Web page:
Adventures of a 7th Grade Drunk
Adventures of a 7th Grade Drunk
It was a criminally cold January afternoon and we had been given a day off from school because of a snow-and-ice storm. That’s how five seventh graders, whose IQ in the aggregate was nineteen, found themselves hanging out in a house with no adult supervision. It would have been safer to send an eight-year-old with a pack of matches into a garage filled with accelerants.
Grant, Jim, Daniel, Wiley, and I were in Grant’s basement, watching reruns of Scooby-Doo, when Jim made the fateful discovery.
“Hey, come look at this,” he called from the top of the stairs.
Jim had been looking for Froot Loops in one of the cupboards in the pantry and discovered a cabinet filled with every intoxicant imaginable. The only thing missing was a drip bag of propofol.
“Jeez, Grant, your parents are boozers,” Daniel said.
“Shut up, you idiot,” Grant said, nearly shoving Daniel down the staircase.
A group of children not suffering from oppositional defiant disorder would have closed the cabinet door and taken advantage of their snow day to get a head start on a science project or an English essay. We were not in this category. In terms of moral development, we were late bloomers.
Grant’s face lit up. “My parents make this drink with orange juice called a ‘screwdriver.’ Want to try one?” he asked.
We were gripped by indecision. We knew that this act represented a significant step forward on the evolutionary ladder of deviance. Our hesitancy was short-lived.
“Let’s just have one,” we said, pleased with ourselves for being so temperate. A few of us would say these words a million times in the next twenty years, to diminishing effect.
“First, we need orange juice,” Grant said, rubbing his hands together and opening the refrigerator. Grant moved every item on every shelf, trying to locate the Tropicana while we anxiously peered over his shoulders. “Shoot, I don’t think we have any.”
“How about we use this?” Daniel said, holding up a jar of Tang powdered orange drink mix he had found on the lazy Susan on the kitchen table.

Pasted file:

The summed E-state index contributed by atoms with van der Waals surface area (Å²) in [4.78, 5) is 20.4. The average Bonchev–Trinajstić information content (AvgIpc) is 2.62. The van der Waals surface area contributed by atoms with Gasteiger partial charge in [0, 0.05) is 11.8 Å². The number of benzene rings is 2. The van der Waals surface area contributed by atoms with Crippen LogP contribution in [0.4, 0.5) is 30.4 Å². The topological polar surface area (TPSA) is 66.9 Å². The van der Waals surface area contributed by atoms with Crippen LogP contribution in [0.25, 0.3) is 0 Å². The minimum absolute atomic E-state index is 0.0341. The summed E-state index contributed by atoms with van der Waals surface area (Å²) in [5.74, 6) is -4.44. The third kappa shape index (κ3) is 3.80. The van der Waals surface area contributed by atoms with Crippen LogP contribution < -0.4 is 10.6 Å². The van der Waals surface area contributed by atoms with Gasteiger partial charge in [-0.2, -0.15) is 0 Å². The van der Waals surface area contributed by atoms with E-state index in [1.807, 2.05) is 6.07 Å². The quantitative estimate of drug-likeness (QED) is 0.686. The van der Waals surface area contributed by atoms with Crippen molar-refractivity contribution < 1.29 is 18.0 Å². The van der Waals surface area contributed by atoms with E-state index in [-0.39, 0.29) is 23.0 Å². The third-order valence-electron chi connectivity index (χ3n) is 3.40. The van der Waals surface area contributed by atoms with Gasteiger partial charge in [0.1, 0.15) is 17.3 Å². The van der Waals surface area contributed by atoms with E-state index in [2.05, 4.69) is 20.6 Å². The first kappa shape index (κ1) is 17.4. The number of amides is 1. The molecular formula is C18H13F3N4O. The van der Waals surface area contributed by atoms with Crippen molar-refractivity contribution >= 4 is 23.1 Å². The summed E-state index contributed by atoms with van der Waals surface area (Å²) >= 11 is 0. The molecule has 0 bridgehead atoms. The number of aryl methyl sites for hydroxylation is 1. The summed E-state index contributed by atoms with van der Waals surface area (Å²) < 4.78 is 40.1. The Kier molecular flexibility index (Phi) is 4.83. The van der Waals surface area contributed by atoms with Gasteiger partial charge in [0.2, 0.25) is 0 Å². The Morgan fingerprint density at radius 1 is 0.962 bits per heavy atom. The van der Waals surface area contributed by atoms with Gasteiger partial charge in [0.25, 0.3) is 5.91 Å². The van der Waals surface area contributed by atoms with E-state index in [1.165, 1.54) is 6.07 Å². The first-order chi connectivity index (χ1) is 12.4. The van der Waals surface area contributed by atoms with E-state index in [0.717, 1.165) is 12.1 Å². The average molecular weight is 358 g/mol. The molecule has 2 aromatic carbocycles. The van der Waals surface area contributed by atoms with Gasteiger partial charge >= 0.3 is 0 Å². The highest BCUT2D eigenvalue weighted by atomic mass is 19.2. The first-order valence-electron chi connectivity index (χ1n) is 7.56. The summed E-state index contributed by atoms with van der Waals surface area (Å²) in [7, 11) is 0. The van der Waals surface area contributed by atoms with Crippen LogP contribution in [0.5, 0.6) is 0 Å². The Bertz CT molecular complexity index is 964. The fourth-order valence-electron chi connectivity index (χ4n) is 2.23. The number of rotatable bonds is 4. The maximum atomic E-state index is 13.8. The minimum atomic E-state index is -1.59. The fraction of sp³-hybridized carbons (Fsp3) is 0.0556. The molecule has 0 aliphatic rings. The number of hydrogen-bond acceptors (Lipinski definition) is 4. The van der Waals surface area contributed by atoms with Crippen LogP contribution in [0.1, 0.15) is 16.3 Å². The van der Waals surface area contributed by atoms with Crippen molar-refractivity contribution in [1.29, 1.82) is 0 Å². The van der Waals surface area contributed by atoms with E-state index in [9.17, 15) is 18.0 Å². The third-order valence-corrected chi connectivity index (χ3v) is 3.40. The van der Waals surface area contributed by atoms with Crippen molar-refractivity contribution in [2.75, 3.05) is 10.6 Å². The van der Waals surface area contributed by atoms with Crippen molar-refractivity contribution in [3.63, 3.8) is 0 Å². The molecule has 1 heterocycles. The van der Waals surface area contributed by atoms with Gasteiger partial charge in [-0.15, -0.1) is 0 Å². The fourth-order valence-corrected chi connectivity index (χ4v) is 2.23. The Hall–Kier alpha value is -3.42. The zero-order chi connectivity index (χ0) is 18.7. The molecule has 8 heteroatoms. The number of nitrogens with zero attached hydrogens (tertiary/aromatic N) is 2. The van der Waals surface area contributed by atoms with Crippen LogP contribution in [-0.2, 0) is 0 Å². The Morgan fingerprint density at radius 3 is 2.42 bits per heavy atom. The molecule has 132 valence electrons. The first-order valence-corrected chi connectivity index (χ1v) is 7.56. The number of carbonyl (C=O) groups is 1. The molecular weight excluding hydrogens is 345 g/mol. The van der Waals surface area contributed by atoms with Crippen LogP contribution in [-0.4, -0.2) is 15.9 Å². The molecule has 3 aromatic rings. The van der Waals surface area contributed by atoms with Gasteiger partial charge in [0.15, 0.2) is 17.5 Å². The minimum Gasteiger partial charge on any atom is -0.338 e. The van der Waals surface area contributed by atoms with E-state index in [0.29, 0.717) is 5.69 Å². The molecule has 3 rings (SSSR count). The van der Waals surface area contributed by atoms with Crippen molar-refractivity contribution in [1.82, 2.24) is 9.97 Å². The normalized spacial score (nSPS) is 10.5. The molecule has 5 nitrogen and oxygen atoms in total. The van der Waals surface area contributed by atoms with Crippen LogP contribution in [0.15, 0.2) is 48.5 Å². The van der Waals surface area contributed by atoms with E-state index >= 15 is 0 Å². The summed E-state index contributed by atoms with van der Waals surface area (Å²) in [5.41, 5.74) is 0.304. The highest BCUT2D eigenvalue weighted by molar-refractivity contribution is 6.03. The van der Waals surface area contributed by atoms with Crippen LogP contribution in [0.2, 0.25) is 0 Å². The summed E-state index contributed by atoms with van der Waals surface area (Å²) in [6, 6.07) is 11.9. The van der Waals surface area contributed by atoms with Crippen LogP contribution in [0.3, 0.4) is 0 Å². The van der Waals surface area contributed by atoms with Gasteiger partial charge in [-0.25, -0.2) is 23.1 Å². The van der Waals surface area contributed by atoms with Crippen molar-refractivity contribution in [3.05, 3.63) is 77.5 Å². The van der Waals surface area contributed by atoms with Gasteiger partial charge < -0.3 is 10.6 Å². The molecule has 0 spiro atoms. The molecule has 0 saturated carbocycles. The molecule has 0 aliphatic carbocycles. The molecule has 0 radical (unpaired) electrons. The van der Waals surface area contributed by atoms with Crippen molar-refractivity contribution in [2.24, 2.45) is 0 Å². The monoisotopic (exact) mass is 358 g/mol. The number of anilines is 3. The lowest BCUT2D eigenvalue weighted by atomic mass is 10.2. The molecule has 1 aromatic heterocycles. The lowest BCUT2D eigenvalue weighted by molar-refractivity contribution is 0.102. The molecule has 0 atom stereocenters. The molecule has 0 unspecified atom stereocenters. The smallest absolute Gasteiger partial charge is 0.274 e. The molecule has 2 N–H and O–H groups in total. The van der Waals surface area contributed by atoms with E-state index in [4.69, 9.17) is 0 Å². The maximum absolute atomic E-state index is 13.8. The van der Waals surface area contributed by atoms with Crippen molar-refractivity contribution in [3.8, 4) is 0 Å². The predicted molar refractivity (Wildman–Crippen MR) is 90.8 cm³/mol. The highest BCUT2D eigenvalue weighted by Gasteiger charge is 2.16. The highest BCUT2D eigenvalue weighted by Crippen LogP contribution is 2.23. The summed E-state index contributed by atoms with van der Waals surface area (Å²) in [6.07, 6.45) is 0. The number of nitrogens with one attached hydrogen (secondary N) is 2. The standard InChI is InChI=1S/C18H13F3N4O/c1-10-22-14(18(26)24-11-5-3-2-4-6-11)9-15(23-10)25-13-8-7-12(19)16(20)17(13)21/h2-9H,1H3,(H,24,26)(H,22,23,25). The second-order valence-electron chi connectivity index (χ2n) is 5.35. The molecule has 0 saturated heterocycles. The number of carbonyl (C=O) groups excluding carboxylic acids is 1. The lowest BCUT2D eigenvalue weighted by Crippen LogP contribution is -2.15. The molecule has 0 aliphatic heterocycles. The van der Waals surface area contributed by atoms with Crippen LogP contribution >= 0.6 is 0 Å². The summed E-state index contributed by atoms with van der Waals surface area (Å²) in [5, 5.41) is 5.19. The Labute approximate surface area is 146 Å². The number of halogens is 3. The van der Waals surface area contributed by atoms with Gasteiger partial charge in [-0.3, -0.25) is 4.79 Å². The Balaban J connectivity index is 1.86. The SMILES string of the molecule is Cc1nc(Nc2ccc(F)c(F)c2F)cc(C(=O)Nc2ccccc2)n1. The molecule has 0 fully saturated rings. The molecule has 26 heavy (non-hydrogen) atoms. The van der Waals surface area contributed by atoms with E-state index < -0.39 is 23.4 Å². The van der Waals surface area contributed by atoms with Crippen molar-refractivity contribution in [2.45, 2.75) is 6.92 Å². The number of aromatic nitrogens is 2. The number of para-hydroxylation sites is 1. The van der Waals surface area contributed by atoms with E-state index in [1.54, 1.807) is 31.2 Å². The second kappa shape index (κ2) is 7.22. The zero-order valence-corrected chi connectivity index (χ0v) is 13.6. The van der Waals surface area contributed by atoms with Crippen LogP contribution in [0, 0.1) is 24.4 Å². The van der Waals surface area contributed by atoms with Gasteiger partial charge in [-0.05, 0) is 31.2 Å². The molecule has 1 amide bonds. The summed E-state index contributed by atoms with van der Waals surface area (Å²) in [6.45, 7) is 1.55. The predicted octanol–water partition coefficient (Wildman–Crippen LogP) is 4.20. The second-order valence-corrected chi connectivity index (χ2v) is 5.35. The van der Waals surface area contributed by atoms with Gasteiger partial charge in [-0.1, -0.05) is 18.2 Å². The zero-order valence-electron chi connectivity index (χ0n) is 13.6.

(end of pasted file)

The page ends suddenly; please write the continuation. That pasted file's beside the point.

At one time Tang could be found in just about every home in America, but it’s hard to find in supermarkets anymore. The good people at Kraft Foods offer an interesting statement on their website:
We have heard that some consumers have used TANG Drink Mix to clean their dishwashers. TANG does contain citric acid, which can act as a cleaning agent.
TANG Drink mix is intended to be a food product and Kraft Foods does not advocate its use for any other purpose.
This disclaimer goes a long way toward explaining why it’s not always easy to find Tang anymore. People don’t drink detergent if they have other alternatives.
But I digress.
We knew how to make Tang, but we were uncertain about the correct ratio of Tang to vodka for the perfect screwdriver. Half a glass of Tang and half a glass of vodka? One-third vodka to two-thirds Tang? Vice versa? I have no memory of what we decided. From this I infer that we erred on the side of more vodka than Tang.
“This tastes great,” Daniel said, making a controlled flop onto the couch so as not to spill his drink.
“It sure does,” everyone agreed.
I had a different reaction to the Tang screwdrivers. None of the other guys drank enough of it to get drunk—maybe giggly, but not loaded. I was different.
The more I drank the more I felt at home in my own skin. I was relieved of the unrelenting self-consciousness that dogged me. For once I wasn’t a problem that needed to be solved or fixed. My chronic sense of apartness disappeared. Now I understood why my father drank as hard as he did.
“Whoa, Ian—slow down or you’ll puke.” Jim laughed.
I would have listened to Jim except I was busy downing more and more Todka (the name we adopted for our new cocktail) and fantasizing about all the other cool ingredients vodka might taste good with, like furniture polish or weed killer.
The Greenwich Times did not print my name or the details surrounding my need to be transported to the hospital by ambulance for alcohol poisoning. Nor did they report that my bloodstream was so full of Todka that it could have caught fire like the Cuyahoga River in Cleveland.
My first experience of drinking was a harbinger of things to come.
I now know there are two kinds of people in this world: those who have dimmers and those who have on-off switches.
People who have dimmers can regulate how much they drink, smoke, exercise, have sex, eat, work, or play BrickBreaker on their Blackberries. They can “dial it back.” They can “take it or leave it.” Their motto is “Moderation in all things.” We need these people. They become actuaries and veterinarians. Our pets would die without them.
Other people are born with on-off switches. They are all the way on or all the way off; there is no in-between. Their motto is “Anything worth doing is worth overdoing.” They drink like the Taliban have taken over the country and plan to turn every liquor store in the nation into a mosque. They can’t jog the occasional two-miler. They won’t be happy until they cripple themselves overtraining for an Ironman. They can’t eat one Oreo. They have to eat twenty, like a Hoover set on deep shag. If the doctor prescribes one Percocet every eight hours, they take two every four and sit drooling on the couch, watching Jeopardy reruns.
I am an on-off switch.
This article is an adapted excerpt from Jesus, My Father, the CIA, and Me: A Memoir…Of Sorts by Ian Morgan Cron, a well-known author, speaker, Episcopal priest, and retreat guide.